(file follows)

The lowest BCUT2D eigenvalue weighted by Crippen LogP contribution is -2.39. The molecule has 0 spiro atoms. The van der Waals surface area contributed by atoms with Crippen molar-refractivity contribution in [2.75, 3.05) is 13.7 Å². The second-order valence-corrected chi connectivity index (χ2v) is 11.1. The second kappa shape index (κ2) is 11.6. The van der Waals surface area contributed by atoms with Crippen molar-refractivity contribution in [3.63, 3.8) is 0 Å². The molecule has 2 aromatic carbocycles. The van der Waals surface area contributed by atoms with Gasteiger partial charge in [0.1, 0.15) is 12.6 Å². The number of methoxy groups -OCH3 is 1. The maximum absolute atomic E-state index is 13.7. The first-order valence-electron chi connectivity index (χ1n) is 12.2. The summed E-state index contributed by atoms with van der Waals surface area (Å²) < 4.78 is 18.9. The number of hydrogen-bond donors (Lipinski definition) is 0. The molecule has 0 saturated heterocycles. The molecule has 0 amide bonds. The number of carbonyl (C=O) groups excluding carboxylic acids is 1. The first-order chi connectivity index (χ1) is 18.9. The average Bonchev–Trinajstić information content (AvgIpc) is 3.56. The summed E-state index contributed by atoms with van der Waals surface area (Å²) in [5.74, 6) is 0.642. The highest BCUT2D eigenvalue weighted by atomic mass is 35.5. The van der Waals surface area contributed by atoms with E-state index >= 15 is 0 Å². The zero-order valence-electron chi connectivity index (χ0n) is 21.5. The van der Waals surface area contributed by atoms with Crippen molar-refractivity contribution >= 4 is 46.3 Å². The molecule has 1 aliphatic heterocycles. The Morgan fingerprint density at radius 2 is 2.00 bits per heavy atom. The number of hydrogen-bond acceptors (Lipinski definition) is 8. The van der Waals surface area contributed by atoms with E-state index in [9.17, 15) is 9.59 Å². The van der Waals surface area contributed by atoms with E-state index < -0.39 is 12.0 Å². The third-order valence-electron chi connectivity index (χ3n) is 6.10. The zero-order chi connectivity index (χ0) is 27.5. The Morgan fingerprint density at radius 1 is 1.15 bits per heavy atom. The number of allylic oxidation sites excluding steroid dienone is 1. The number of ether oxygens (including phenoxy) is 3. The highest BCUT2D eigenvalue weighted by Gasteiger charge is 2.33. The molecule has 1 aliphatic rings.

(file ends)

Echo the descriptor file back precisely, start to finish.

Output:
The lowest BCUT2D eigenvalue weighted by Crippen LogP contribution is -2.39. The molecule has 0 spiro atoms. The van der Waals surface area contributed by atoms with Crippen molar-refractivity contribution in [2.75, 3.05) is 13.7 Å². The second-order valence-corrected chi connectivity index (χ2v) is 11.1. The second kappa shape index (κ2) is 11.6. The van der Waals surface area contributed by atoms with Crippen molar-refractivity contribution in [3.63, 3.8) is 0 Å². The molecule has 2 aromatic carbocycles. The van der Waals surface area contributed by atoms with Gasteiger partial charge in [0.1, 0.15) is 12.6 Å². The number of methoxy groups -OCH3 is 1. The maximum absolute atomic E-state index is 13.7. The first-order valence-electron chi connectivity index (χ1n) is 12.2. The summed E-state index contributed by atoms with van der Waals surface area (Å²) < 4.78 is 18.9. The number of hydrogen-bond donors (Lipinski definition) is 0. The molecule has 0 saturated heterocycles. The molecule has 0 amide bonds. The number of carbonyl (C=O) groups excluding carboxylic acids is 1. The first-order chi connectivity index (χ1) is 18.9. The average Bonchev–Trinajstić information content (AvgIpc) is 3.56. The summed E-state index contributed by atoms with van der Waals surface area (Å²) in [5.74, 6) is 0.642. The highest BCUT2D eigenvalue weighted by atomic mass is 35.5. The van der Waals surface area contributed by atoms with E-state index >= 15 is 0 Å². The zero-order valence-electron chi connectivity index (χ0n) is 21.5. The van der Waals surface area contributed by atoms with Crippen molar-refractivity contribution >= 4 is 46.3 Å². The molecule has 1 aliphatic heterocycles. The Morgan fingerprint density at radius 2 is 2.00 bits per heavy atom. The number of hydrogen-bond acceptors (Lipinski definition) is 8. The van der Waals surface area contributed by atoms with E-state index in [9.17, 15) is 9.59 Å². The van der Waals surface area contributed by atoms with E-state index < -0.39 is 12.0 Å². The third-order valence-electron chi connectivity index (χ3n) is 6.10. The zero-order chi connectivity index (χ0) is 27.5. The Morgan fingerprint density at radius 1 is 1.15 bits per heavy atom. The number of allylic oxidation sites excluding steroid dienone is 1. The number of ether oxygens (including phenoxy) is 3. The highest BCUT2D eigenvalue weighted by Gasteiger charge is 2.33. The molecule has 1 aliphatic rings.